BOOK THREE BERLIN
Hegel's Rectorate and the Celebration
of the Augsburg Confession in 1830
The Celebration of the Augsburg Confession
In 1826, a letter of Hegel to his children, then at Nuremberg, tells them of the battle of Gustavus Adolphus and Wallenstein there in the cause of Reform during the 30 years war.
Hegel wished though, to see the objectivity of Catholicism and the inwardness and subjective nostalgia of Protestantism overcome and united by the agency of philosophy. In his address, he defended the idea of 'justification by faith' against the supposed Pelagianism of the Roman Church. He drew a picture of the Roman Church of the late 16th and 17th centuries as corrupt and oppressive of the freedom of science and of faith. Celibacy undermined the family; the exaltation of poverty undermined work; bigotry justified mental laziness; and obedience exalted as virtue undermined conscience. The rejection of royal sovereignty, marriage, property, and self-certainty weakened the State. [There would be ready replies to some of this.] In contrast, he praised Protestantism.
At this time, Hegel also supported the idea of a church for the university, which had 1,800 students and around 100 families of lecturers. Berlin had not inherited church funds or buildings, but the case was strong in principle.
He fulfilled his tasks as Rector scrupulously. There were no outbreaks of demagogy amongst the students. In one case, a German hat was mistaken for a French cocard [revolutionary symbol], which gave rise to a comic story on the subject.
The Critique of the English Reform Bill 1831
"He felt so at home there, so happy, that he had come to abandon constitutionalism and to find the salvation of states in the monarchical principle as such, even deprived of popular representation, budgets, freedom of the press and public spirit. [...] It was thus that his political views turned more and more towards conservatism." (617)
The July 1830 Revolution in France
"Disposed as he was, the event of the July  revolution was a terrible blow for him. We lack written documents sufficiently important to be able to give an idea of Hegel's state of mind at this time." (618) [This of course, leaves room for doubt.]
"Now, as a number of his friends and Berlin students, notably Gans, were of a different opinion, to the point of enthusing over the July revolution and its possible consequences, there followed from then on violent discussions, often filled with animosity. (620)
"You know, Hegel was in the last period totally absolutist and he felt the liveliest aversion for the popular movements. He felt in particular a hatred full of fury for the troubles of Belgium and when these could not be snuffed out he was completely beside himself. It was above all Gans who was entirely on the other side from him, who had to bear with this bad political humor." (620n)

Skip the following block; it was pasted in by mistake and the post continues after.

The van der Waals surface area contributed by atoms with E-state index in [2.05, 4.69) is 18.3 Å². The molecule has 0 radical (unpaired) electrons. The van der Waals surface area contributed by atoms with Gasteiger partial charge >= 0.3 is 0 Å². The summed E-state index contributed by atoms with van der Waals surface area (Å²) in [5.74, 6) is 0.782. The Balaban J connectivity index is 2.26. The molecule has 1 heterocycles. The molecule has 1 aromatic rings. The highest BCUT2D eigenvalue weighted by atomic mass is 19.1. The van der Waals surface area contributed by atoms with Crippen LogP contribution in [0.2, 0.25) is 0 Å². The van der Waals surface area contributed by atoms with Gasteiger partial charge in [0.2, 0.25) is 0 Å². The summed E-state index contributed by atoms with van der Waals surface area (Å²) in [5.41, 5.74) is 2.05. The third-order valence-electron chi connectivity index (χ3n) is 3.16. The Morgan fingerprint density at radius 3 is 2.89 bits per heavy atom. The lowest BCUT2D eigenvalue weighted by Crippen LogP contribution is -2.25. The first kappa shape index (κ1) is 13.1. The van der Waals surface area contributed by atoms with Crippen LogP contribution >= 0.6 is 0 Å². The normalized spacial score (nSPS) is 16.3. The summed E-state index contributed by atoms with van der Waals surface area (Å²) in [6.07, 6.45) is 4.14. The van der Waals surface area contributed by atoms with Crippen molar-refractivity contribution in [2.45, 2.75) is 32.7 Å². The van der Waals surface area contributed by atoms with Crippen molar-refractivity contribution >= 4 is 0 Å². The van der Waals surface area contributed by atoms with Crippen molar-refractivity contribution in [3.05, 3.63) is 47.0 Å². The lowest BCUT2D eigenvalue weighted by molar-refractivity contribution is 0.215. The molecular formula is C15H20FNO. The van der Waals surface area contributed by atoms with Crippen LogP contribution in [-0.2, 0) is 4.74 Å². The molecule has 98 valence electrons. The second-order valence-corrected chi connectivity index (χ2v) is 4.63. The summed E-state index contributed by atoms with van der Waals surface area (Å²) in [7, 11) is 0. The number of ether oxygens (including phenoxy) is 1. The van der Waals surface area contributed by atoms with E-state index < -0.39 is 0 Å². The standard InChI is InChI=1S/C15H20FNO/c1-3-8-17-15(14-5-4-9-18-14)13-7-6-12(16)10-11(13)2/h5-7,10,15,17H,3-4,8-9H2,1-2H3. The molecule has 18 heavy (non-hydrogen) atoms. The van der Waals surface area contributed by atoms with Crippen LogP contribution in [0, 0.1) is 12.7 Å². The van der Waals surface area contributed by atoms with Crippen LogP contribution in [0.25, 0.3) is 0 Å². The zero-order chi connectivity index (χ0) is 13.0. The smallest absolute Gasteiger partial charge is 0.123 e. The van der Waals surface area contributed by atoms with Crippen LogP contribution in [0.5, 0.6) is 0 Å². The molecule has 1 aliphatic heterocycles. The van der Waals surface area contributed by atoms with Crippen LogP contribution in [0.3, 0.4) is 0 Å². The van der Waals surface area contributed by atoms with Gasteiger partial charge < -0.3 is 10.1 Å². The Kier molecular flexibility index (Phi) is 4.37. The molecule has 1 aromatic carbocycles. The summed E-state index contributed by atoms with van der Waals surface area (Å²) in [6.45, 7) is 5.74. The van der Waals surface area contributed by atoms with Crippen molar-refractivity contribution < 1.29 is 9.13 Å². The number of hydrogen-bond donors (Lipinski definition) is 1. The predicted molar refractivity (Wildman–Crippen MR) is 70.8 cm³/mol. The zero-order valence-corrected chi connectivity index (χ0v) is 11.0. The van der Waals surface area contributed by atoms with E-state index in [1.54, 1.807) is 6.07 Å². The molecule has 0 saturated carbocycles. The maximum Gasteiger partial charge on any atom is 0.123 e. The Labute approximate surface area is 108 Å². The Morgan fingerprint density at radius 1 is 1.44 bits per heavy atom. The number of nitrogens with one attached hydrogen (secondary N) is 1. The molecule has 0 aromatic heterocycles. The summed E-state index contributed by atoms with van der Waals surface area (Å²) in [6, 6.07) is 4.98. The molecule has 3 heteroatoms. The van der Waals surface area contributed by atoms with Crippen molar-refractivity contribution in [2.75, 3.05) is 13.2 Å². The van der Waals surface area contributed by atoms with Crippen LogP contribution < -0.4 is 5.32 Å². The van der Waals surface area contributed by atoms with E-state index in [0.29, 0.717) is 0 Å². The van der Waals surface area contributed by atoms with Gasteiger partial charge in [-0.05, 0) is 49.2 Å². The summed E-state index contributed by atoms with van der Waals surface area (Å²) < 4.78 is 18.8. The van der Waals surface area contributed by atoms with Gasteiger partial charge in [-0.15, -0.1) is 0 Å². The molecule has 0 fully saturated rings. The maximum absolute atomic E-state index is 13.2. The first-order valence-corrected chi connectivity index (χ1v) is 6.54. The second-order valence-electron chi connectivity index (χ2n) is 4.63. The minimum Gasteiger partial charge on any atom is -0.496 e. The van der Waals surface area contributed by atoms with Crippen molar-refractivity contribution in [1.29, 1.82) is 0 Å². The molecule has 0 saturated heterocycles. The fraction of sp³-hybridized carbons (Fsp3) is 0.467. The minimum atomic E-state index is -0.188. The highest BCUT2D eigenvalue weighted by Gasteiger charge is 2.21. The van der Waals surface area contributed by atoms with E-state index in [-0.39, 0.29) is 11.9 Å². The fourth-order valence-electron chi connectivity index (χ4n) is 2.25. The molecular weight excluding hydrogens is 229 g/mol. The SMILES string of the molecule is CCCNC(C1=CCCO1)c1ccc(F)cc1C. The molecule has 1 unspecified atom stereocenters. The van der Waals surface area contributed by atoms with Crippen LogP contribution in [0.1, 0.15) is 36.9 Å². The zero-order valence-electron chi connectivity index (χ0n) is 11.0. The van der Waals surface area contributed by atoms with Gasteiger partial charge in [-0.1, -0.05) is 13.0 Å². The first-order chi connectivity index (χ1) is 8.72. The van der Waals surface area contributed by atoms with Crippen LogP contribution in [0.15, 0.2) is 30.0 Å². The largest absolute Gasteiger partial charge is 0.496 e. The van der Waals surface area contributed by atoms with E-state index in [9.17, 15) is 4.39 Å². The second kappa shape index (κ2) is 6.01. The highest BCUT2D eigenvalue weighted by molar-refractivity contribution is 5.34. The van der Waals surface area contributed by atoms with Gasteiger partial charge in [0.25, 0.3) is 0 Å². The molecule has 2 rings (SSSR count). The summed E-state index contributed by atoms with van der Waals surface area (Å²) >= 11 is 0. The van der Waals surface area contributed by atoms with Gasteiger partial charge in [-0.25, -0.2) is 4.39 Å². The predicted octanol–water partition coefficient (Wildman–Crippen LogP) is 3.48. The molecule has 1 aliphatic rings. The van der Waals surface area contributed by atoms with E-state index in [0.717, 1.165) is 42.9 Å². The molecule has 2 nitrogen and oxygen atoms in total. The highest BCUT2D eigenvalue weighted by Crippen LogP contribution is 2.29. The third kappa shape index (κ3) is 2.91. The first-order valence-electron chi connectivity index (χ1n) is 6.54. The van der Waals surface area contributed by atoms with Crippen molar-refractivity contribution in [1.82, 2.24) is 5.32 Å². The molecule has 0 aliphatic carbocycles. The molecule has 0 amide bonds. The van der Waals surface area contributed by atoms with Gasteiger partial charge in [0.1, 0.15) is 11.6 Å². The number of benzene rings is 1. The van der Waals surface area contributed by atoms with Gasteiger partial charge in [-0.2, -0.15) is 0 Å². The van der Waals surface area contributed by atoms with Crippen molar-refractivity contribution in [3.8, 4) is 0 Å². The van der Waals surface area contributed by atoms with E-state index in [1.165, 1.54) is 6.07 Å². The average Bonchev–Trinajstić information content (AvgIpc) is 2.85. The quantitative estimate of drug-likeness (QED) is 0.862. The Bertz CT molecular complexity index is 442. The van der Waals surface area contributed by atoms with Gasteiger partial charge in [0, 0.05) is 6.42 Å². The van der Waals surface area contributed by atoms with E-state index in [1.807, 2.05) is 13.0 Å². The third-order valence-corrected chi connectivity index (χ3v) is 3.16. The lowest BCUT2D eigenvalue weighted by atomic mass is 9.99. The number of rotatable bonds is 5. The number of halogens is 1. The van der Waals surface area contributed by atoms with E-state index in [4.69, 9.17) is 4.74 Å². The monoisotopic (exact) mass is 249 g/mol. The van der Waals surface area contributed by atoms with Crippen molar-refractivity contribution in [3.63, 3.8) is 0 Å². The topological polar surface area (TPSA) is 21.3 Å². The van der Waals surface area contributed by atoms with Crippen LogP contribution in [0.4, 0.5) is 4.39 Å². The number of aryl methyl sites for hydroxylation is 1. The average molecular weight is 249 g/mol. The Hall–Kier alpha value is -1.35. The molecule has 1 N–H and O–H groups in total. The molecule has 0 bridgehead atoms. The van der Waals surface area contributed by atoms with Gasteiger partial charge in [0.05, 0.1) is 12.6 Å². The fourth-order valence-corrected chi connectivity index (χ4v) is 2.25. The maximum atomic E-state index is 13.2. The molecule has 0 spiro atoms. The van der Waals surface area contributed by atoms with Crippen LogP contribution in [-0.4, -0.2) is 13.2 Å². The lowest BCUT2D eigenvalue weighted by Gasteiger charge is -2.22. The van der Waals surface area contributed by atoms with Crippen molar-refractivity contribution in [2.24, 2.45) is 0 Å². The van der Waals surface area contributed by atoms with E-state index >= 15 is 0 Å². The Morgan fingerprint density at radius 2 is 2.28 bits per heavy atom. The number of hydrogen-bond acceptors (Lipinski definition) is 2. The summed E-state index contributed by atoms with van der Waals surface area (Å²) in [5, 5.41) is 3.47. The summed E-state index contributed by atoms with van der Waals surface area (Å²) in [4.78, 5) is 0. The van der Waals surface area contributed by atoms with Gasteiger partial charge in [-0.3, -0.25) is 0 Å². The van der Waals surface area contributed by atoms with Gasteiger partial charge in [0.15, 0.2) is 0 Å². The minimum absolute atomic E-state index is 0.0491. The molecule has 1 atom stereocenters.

Rosenkranz comments that when one thinks that Hegel had seen the first French revolution, the Napoleonic wars, then a period of peace and personal prosperity under the Restoration, it is not surprising that a new revolution and the prospect of further wars would be repugnant to him. [Walter Kaufmann takes up this comment, I seem to remember.]
In due course, Hegel found an interpretation of the necessity of the July revolution in the opposition between the Catholic religion and the demands of the State for autonomy. Both principles demanded victory. The only answer, he thought, was a reform of the church. In Germany, there was no such contrast of sacred and profane. There was a further conflict between hommes de principes and hommes d'État. [men of principle and statesmen, in French in Rosenkranz.] The latter had a grasp of concrete tasks. He expanded these ideas in both his philosophy of religion and philosophy of history lectures.
The English Reform Bill
"Hegel was basically for the Bill, considered as an unavoidable measure demanded by justice and equity." (622)
- the weakness of the monarchical principle against parliament.
- the ostentatious character of political declamation, excepting Wellington's declarations.
- the bad state of informal private law.
- the cruel treatment inflicted on Ireland.
He lamented the depredations of large landowners, class rights, poverty amongst the people; church tithes and rich clergy; and the conduct of elections - this with an admirable erudition.
All in all, he painted England in too black colors and Germany too brightly in his despairing refrain on the former and praises of the latter, thinks Rosenkranz. He was arguing against blind admiration for England and denigration of Germany, but perhaps there is a morbid humor in the writing.
[Postscript: We have since covered Jacques D'Hondt's and Rudolf Haym's views of Hegel's politics in the Berlin period on this blog. I would recommend Walter Jaeschke's essay "Hegel's Last Year in Berlin" in Hegel's Concept of Action (ed. Stepelevich & Lamb. NJ: Humanities, 1983) for an informed, recent discussion of the above subjects. - SC]